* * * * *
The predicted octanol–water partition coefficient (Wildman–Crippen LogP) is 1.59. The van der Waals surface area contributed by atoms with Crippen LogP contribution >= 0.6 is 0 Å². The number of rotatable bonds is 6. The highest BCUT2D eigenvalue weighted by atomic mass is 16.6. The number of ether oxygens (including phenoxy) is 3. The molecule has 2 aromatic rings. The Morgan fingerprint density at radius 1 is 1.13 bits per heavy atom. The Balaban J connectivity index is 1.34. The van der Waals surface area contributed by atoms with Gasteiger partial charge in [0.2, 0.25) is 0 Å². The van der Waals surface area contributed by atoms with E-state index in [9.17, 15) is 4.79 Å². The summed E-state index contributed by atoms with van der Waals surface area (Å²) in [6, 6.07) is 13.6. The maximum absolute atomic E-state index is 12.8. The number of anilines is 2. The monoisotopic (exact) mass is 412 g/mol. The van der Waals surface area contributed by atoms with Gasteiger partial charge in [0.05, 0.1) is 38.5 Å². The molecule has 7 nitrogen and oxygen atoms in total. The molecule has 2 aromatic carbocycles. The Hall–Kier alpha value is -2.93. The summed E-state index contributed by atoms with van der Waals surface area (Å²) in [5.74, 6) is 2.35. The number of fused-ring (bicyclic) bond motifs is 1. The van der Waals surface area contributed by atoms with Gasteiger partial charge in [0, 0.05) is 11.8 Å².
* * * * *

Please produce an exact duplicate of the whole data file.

The predicted octanol–water partition coefficient (Wildman–Crippen LogP) is 1.59. The van der Waals surface area contributed by atoms with Crippen LogP contribution >= 0.6 is 0 Å². The number of rotatable bonds is 6. The highest BCUT2D eigenvalue weighted by atomic mass is 16.6. The number of ether oxygens (including phenoxy) is 3. The molecule has 2 aromatic rings. The Morgan fingerprint density at radius 1 is 1.13 bits per heavy atom. The Balaban J connectivity index is 1.34. The van der Waals surface area contributed by atoms with Gasteiger partial charge in [0.2, 0.25) is 0 Å². The van der Waals surface area contributed by atoms with E-state index in [9.17, 15) is 4.79 Å². The summed E-state index contributed by atoms with van der Waals surface area (Å²) in [6, 6.07) is 13.6. The maximum absolute atomic E-state index is 12.8. The number of anilines is 2. The monoisotopic (exact) mass is 412 g/mol. The van der Waals surface area contributed by atoms with Gasteiger partial charge in [0.05, 0.1) is 38.5 Å². The molecule has 7 nitrogen and oxygen atoms in total. The molecule has 2 aromatic carbocycles. The Hall–Kier alpha value is -2.93. The summed E-state index contributed by atoms with van der Waals surface area (Å²) in [5.74, 6) is 2.35. The number of fused-ring (bicyclic) bond motifs is 1. The van der Waals surface area contributed by atoms with Gasteiger partial charge in [0, 0.05) is 11.8 Å².